Better nutrition policies needed for children Friday, 5 February 2016

Source: University of Auckland, 04 February 2016

Most early childhood education services strive to encourage healthy eating among children, but need stronger and more detailed nutrition policies to support change in everyday staff and parent behaviours.

These findings are revealed in new doctoral research from the University of Auckland's Centre for Longitudinal Research.

An online survey of 257 licensed Early Childhood Education (ECE) services was carried out in 2014 in Auckland, Manukau and the Waikato.

The survey found that most services promoted healthy eating behaviours by maintaining edible gardens (90 percent), not using food in punishments and rewards (96 and 95 percent respectively), and serving family-style meals with adults seated alongside children (80 percent).

The survey showed other common practices may encourage children to eat too much or develop preferences for unhealthy foods.

These included serving more than the recommended amount of sugary, salty and fatty foods at celebrations (26 percent), selling unhealthy food at fundraisers (37 percent), hurrying children to finish eating (61 percent), and not checking with children if they are full before offering more food (60 percent).

Forty percent of ECE services said they faced barriers to promoting healthy nutrition to children. The most commonly reported barriers were a lack of support from parents and families (21 percent) and concerns about food intolerances and allergies (10 percent).

"Eating behaviours and preferences for certain foods, such as those high in salt and sugar or vegetables and fruits, develop early in life, so early childhood is an opportune time to teach the basics of nutrition and healthy eating", says PhD student Sarah Gerritsen, who conducted the survey with the support of GRAVIDA* and the University of Auckland's Centre for Longitudinal Research.

"Day care centres, kindergartens and playcentres play an important role in this process," she says. "Nearly all New Zealand children attend early childhood education for two years before starting school, the majority for three or four full days a week."

"Most ECE services provide some, if not all, of the food children eat while at the service, and therefore have a large impact on a child's diet. Other services, where children bring a lunchbox from home, should be promoting healthy food, as directed by the ECE legislation," says Ms Gerritsen.

Her online survey, titled 'Kai time in ECE', targeted all licensed ECE services for children aged three and four years in the Auckland, Counties Manukau and Waikato areas which together contain one-third of New Zealand's pre-schoolers.

A total of 257 services (30 percent of all licensed services in the areas) participated in the survey which was the first ever in New Zealand to analyse the statements in written ECE nutrition policies. The findings were published in Public Health Nutrition.

The survey found that 56 percent of ECE services provided some food daily to children, with 34 percent providing lunch and at least two other snacks every day. Forty-seven percent required children to bring all their food for the day/session from home.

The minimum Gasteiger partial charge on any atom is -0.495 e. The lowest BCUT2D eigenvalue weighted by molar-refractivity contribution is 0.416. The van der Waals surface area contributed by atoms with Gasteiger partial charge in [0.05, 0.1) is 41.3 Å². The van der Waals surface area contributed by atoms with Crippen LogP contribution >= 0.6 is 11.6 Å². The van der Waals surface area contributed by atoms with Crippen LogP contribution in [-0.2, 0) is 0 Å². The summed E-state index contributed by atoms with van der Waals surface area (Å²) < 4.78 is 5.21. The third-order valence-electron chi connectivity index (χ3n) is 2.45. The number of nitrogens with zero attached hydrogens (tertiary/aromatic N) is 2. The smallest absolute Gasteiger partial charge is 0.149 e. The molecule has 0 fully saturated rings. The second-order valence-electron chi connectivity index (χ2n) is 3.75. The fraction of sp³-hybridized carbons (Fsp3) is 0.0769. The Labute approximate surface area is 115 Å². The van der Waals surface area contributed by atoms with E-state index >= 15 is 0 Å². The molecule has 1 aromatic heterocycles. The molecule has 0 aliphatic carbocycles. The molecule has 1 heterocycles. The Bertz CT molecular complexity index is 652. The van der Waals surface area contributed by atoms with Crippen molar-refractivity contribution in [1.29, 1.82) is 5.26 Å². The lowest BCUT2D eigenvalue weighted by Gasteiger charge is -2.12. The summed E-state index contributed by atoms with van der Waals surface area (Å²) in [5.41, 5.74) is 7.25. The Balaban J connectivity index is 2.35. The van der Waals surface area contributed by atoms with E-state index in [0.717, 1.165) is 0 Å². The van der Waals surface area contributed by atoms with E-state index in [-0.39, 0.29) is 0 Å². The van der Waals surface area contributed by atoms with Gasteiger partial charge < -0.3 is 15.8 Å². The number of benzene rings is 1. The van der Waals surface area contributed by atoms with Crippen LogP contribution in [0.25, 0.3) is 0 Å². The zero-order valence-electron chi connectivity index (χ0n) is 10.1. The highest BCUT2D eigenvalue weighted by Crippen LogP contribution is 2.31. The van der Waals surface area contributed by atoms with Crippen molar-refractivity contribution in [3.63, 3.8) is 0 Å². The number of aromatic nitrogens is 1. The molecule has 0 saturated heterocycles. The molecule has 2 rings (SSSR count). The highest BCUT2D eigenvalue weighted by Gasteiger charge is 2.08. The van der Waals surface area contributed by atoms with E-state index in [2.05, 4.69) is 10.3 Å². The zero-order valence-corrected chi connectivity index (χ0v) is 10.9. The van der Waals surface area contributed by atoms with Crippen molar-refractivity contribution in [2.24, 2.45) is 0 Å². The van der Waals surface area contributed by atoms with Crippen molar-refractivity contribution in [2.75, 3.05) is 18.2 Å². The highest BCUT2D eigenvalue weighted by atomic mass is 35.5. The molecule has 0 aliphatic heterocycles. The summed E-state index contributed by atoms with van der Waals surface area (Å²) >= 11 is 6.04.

Four out of five services (82 percent) had a written healthy food, nutrition or wellness/hauora policy. Encouragingly, many of these policies strongly supported nutrition education for children, teachers and/or parents.

While two thirds (66 percent) of services had specific written nutrition guidelines for food brought from home, statements about the standard of food provided by the service or brought from home were usually phrased only as suggestions rather than as requirements.

Less than one in six ECE services with nutrition guidelines (18 percent) reported that 'all' of their families complied with the policy, 73 percent said 'most' complied, 9 percent said 'some' complied, and one service said 'none' of the families complied.

"Most policies could be improved by adding a statement that the food provided by centres and parents should follow the Ministry of Health's Food and Nutrition Guidelines and by giving examples of lunches and snacks that meet the guidelines", says Ms Gerritsen.

"Policies should also include specific recommended practices for staff and parents to follow. This way we can create an environment in ECE centres that assists children to want to make healthy food choices, while also encouraging families to reassess the food they provide for their children," she says.

The results in brief:

Although the majority of child-care services (82 percent) had a written nutrition policy, many were not comprehensive and contained statements that could be difficult to action.
Most services promoted some healthy eating behaviours by maintaining edible gardens (90 percent), not using food in punishments and rewards (96 percent and 95 percent respectively), and serving family-style meals, with adults seated alongside children (80 percent).
Other widespread practices may encourage children to overeat or form unhealthy food preferences. These included serving sugary, salty and fatty foods at celebrations (26 percent), selling unhealthy food at fundraisers (37 percent), hurrying children to finish eating (61 percent), and not checking with children if they are full before offering more food (60 percent).